With the high court here ruling in favour of Vodafone in a transfer pricing case, the Indian arm of the British telecom company has scored another victory against tax authorities. The case pertains to the sale of its call centre business to Hutchison's India entity and assignment of call options to Vodafone International BV in 2007-08.
The authorities pursued with their tax demands under transfer pricing rules, despite the Supreme Court having ruled against similar cases earlier this year. In fact, Vodafone approached the high court after a fresh demand was made by the authorities this July.
Fereshte D Sethna, senior partner at DMD, legal advisor to Vodafone, said: "The verdict has reaffirmed justice for Vodafone and is an excellent signal for foreign investors. The high court has struck down the stand of the tax authorities premised inter alia on the fundamental position that tax exigibility of the transaction was already considered by the Supreme Court back in 2012. The tax office stance to bring an Indian subsidiary to tax on the very same transaction was rightly not countenanced by the court."
The ruling has come as a rap on the knuckles of tax authorities for pursuing the case even after the government decided not to pursue similar transfer pricing cases earlier this year.
Following the Supreme Court ruling in 2012 in favour of Vodafone in a $2-billion tax case, tax authorities adjusted the valuation of assignment of call options under the transfer pricing rules by Rs 8,500 crore and slapped a fresh tax demand of Rs 3,100 crore on the Indian arm of Vodafone.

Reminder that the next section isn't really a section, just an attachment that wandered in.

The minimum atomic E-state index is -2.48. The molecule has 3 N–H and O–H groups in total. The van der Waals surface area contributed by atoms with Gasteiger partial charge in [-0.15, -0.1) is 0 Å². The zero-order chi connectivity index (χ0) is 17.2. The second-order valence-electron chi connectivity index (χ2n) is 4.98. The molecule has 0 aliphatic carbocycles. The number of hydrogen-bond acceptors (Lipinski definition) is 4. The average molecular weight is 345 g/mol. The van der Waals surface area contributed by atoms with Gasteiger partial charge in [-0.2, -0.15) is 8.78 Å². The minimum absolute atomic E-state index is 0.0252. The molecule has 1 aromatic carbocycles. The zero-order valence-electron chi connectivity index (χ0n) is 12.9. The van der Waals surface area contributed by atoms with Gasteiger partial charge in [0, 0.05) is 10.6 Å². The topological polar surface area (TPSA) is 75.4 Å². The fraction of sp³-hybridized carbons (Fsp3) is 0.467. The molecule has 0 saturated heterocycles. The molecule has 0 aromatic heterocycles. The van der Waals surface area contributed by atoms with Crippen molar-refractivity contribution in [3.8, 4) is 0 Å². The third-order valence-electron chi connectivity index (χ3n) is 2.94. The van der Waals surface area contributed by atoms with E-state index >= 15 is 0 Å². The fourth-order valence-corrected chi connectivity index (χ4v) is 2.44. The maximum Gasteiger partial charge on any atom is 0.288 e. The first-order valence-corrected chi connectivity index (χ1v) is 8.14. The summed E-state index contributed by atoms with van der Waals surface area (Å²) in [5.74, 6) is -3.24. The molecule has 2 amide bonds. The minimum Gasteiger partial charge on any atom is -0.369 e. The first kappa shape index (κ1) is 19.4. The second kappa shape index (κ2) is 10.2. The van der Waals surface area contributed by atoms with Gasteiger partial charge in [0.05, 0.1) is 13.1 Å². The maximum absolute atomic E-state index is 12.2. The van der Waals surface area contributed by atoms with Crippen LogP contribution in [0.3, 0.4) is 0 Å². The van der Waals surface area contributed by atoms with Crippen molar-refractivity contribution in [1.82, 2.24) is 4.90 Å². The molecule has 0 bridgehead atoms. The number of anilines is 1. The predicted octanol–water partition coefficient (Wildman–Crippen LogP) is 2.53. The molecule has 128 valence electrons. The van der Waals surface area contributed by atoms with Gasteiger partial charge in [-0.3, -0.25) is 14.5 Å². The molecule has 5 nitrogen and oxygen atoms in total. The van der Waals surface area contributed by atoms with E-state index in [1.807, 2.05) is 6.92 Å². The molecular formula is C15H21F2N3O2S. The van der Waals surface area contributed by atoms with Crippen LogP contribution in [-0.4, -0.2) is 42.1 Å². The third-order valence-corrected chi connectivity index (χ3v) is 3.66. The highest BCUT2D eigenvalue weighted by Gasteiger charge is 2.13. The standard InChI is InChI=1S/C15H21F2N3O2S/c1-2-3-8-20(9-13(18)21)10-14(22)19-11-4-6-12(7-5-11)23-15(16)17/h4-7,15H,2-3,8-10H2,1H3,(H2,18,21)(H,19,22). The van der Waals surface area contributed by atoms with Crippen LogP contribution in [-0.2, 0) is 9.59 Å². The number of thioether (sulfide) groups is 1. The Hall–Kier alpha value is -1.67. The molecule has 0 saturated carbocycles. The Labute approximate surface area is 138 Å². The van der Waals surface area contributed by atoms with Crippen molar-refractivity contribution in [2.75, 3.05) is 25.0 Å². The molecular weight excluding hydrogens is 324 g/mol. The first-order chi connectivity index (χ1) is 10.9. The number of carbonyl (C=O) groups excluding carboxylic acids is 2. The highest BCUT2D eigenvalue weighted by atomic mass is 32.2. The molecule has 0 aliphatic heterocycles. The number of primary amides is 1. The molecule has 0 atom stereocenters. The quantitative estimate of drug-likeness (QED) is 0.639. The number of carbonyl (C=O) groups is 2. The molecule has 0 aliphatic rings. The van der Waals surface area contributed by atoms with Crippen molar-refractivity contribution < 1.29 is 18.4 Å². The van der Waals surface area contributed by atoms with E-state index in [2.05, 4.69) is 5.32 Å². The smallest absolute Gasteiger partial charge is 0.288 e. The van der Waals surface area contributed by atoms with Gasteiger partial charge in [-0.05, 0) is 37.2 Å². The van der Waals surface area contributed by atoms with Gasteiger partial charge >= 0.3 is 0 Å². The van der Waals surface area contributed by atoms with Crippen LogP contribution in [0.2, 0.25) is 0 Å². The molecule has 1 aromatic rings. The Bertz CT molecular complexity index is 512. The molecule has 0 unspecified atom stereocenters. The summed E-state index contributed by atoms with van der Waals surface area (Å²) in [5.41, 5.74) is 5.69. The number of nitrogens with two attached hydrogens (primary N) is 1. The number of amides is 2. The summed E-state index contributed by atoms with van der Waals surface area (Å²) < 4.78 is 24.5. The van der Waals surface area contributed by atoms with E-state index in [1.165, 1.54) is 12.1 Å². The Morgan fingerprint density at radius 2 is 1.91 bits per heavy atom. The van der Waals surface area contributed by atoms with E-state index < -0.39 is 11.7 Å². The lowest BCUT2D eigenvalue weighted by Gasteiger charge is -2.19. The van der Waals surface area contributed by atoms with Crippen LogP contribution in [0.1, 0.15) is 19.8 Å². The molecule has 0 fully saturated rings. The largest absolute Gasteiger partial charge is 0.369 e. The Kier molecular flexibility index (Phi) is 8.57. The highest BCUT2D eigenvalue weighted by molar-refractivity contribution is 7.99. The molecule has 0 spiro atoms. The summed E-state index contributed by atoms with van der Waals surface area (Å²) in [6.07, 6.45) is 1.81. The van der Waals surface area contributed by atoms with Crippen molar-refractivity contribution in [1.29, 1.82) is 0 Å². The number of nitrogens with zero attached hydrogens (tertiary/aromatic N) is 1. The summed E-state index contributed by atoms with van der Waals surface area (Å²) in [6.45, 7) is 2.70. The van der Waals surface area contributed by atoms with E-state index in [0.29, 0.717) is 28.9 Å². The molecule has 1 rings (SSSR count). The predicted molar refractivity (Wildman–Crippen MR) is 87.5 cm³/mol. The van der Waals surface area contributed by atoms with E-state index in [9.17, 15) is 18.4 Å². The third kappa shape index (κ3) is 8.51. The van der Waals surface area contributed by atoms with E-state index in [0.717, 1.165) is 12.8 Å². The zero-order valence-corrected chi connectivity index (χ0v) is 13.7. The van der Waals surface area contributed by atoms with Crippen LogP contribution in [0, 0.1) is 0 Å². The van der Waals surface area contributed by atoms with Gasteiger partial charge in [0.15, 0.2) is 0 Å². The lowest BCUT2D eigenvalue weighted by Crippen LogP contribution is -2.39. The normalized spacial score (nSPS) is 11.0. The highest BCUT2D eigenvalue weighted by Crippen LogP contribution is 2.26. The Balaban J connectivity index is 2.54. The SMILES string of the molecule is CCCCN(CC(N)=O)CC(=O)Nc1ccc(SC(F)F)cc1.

The tax authorities took suo motu cognisance of the two said transactions and held that even though the transaction of the call centre was between two domestic companies, "it was pursuant to the share sale agreement with Vodafone International" and so was liable to come under transfer pricing rules.
The earlier claim was on the parent company Vodafone International BV, which was dismissed by the Supreme Court in 2012. Interestingly, the tax authorities made fresh claims in the same case on the Indian arm Vodafone India Services, citing the call centre transaction and assignment of put options to Vodafone International BV in 2007-08. In February 2012, Vodafone India Services skipped the process of appeal with the tax authorities and filed a writ petition with the Bombay High Court, as the fresh demand had been made after the January 2012 ruling of the Supreme Court.
Throughout the proceedings, Vodafone India maintained that the transaction was not an international one and, therefore, could not attract tax under the transfer pricing rules.
In 2012, the Bombay High Court asked Vodafone India Services to go through the dispute resolution process of the income tax instead of appealing directly. After several rounds of appeal, the Income Tax Appellate Tribunal ruled in December 2014 that tax authorities had the powers to raise tax on Vodafone in theRs 8,500 crore transfer pricing case.
A Vodafone group spokesperson in London said the company welcomed the Bombay High Court's judgment. While the ruling may be a shot in the arm for Vodafone, tax specialists claim that such long-drawn cases are time consuming even if the end result is in favour of the aggrieved party.
Revenue Secretary Hasmukh Adhia on Thursday said the ministry would study the Bombay High Court order and "take a call accordingly".